“I have proven my case, yes, but if I can take it to the Senate, I will be able to fight inside the system rather than just from the outside, which as you can see, doesn’t really get the job done,” he pointed out. “This may be the only time to pursue the landmark decision and what we have accomplished through the Supreme Court, and that is why I’m running the second time around.”
Besides his advocacy for a pork-free Philippine government, Belgica, who was previously a sixth district councilor of Manila City, also shared with The Sunday Times Magazine the rest of his platform as a candidate to the Senate.
On top of his list is tax reform, which is a very timely subject today when tax collection has become a burden to the Philippine workforce.
“We really have to lower and simplify taxes with the 10-percent flat rate tax system,” Belgica declare. Currently, income taxes for individuals range from five to 32 percent, while corporations are taxed 30 percent of their revenues.
With his proposed tax collection, Belgica believes that Filipinos will be encouraged to pay taxes as their take home pay increases. On the other hand, big corporations will be compelled to give their rightful share of tariffs thus boosting the economy.
“Lalaki ang koleksyon dahil magbabayad ang lahat ng tamang buwis [Tax collection will increase because everyone will pay the right taxes],” he determined.
He pointed out that this tax system follows the model of highly developed nations like China and Russia.
Next on Belgica’s platform is rightfully returning to the Filipino people their natural resources. He elaborated, “If I win, I will propose a non-confiscatory land and water resources bill, which means that the open public lands owned by the government will be returned to Filipino families for them to utilize for their homes and farms.”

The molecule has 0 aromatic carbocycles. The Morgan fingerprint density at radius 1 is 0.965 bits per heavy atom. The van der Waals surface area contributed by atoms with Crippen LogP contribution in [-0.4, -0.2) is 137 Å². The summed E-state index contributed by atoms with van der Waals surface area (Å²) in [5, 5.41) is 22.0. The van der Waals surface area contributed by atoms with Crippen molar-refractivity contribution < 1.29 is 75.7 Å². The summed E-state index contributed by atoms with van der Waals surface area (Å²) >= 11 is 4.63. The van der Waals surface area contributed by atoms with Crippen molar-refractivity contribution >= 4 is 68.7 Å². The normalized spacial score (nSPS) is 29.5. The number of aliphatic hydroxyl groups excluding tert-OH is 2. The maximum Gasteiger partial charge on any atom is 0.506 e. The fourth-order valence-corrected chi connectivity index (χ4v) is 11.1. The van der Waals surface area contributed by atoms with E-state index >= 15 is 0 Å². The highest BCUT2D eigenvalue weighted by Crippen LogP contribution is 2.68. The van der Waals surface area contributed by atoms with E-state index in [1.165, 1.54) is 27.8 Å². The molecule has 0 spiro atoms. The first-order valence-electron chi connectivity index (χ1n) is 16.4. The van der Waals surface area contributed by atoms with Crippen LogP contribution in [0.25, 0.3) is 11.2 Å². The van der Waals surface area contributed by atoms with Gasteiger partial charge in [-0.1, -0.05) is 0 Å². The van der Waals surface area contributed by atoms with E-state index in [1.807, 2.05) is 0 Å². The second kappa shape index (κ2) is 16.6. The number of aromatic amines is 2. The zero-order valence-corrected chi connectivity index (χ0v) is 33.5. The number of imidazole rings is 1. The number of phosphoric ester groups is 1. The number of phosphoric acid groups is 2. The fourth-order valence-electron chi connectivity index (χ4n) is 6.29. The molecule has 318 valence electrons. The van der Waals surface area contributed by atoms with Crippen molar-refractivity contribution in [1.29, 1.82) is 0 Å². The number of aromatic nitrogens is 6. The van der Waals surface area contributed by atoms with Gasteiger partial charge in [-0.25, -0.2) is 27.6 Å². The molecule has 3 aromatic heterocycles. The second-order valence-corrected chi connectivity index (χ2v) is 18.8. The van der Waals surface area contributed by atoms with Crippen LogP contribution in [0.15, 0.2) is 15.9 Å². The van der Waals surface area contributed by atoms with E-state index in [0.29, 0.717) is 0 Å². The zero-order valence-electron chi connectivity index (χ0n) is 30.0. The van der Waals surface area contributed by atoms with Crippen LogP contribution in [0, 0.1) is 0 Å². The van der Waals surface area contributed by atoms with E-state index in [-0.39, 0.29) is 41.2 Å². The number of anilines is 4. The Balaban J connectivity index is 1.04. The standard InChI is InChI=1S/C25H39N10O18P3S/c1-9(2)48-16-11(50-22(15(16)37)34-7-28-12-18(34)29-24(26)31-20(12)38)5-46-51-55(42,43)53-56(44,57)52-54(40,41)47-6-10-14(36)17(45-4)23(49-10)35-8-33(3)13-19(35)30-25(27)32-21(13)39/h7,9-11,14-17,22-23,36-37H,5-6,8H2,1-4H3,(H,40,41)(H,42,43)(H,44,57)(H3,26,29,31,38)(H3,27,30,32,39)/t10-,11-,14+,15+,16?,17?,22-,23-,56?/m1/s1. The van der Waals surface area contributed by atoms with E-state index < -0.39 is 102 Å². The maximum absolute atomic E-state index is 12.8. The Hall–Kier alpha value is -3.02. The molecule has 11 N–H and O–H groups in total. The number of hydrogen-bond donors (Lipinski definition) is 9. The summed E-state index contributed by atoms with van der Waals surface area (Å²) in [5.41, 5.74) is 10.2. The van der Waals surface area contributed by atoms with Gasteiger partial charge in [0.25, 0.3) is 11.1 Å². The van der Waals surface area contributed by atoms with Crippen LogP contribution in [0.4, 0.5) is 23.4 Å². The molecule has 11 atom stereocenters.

With this, he deems a two-pronged result in that the value of “planting, producing and harvesting” from the country’s natural resources will be passed on to the landowners’ children, thus re-establishing a strong agricultural industry in the country.
“Walang pinanganak sa ating mahirap dahil lahat ay may lupa at tubig. Isang buto lang ang itanim mo, maraming kapalit [No one was eve born poor in this country because everyone had land and water. A single seed planted will reap so much more],” he added.
Lastly, the senatorial aspirant will also “strictly implement all laws against heinous crimes and illegal drugs” if elected.
“We already have a law, Republic Act [RA] 9165 of 2002, or the Comprehensive Dangerous Drugs Act. If properly implemented, it will organize anti-drug abuse councils that will address the need for effective monitoring and clearing operations against drugs and illegal activities.”
For years, Belgica has been doing his part in raising public awareness on the Dangerous Drugs Act through his nongovernment organization, Yeshua Change Agents. Established in 2006, the NGO has been going around the country to train volunteers who can help local governments set up their own anti-drug abuse councils, all the way down to barangay anti-drugs boards.
“I believe that people, especially criminals, must feel the fear of the law again,” he declared. “To do this, we need to empower local governments through federalism.
Foundation in God